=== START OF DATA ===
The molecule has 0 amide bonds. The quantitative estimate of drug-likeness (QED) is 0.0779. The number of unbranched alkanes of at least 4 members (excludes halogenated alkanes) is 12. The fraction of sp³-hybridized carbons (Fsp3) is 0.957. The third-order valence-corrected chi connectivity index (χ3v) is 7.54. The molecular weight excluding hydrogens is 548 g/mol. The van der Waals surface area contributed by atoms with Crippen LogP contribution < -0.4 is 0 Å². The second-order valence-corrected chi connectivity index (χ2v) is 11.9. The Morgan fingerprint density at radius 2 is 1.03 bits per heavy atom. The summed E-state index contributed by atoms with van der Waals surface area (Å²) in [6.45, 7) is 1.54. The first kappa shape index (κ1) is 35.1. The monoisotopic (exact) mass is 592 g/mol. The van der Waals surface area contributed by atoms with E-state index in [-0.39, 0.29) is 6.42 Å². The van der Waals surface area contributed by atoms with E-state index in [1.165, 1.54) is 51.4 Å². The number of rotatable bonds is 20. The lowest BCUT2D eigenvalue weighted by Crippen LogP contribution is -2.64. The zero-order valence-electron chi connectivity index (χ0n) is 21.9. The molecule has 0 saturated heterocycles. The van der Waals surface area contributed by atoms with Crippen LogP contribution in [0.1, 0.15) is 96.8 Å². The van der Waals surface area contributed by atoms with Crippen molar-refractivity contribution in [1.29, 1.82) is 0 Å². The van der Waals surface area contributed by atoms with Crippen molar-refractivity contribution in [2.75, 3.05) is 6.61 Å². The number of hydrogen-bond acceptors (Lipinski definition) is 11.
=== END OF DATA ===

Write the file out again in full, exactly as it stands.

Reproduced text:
The molecule has 0 amide bonds. The quantitative estimate of drug-likeness (QED) is 0.0779. The number of unbranched alkanes of at least 4 members (excludes halogenated alkanes) is 12. The fraction of sp³-hybridized carbons (Fsp3) is 0.957. The third-order valence-corrected chi connectivity index (χ3v) is 7.54. The molecular weight excluding hydrogens is 548 g/mol. The van der Waals surface area contributed by atoms with Crippen LogP contribution < -0.4 is 0 Å². The second-order valence-corrected chi connectivity index (χ2v) is 11.9. The Morgan fingerprint density at radius 2 is 1.03 bits per heavy atom. The summed E-state index contributed by atoms with van der Waals surface area (Å²) in [6.45, 7) is 1.54. The first kappa shape index (κ1) is 35.1. The monoisotopic (exact) mass is 592 g/mol. The van der Waals surface area contributed by atoms with E-state index in [-0.39, 0.29) is 6.42 Å². The van der Waals surface area contributed by atoms with E-state index in [1.165, 1.54) is 51.4 Å². The number of rotatable bonds is 20. The lowest BCUT2D eigenvalue weighted by Crippen LogP contribution is -2.64. The zero-order valence-electron chi connectivity index (χ0n) is 21.9. The molecule has 0 saturated heterocycles. The van der Waals surface area contributed by atoms with Crippen LogP contribution in [0.1, 0.15) is 96.8 Å². The van der Waals surface area contributed by atoms with Crippen molar-refractivity contribution in [1.29, 1.82) is 0 Å². The van der Waals surface area contributed by atoms with Crippen molar-refractivity contribution in [2.75, 3.05) is 6.61 Å². The number of hydrogen-bond acceptors (Lipinski definition) is 11.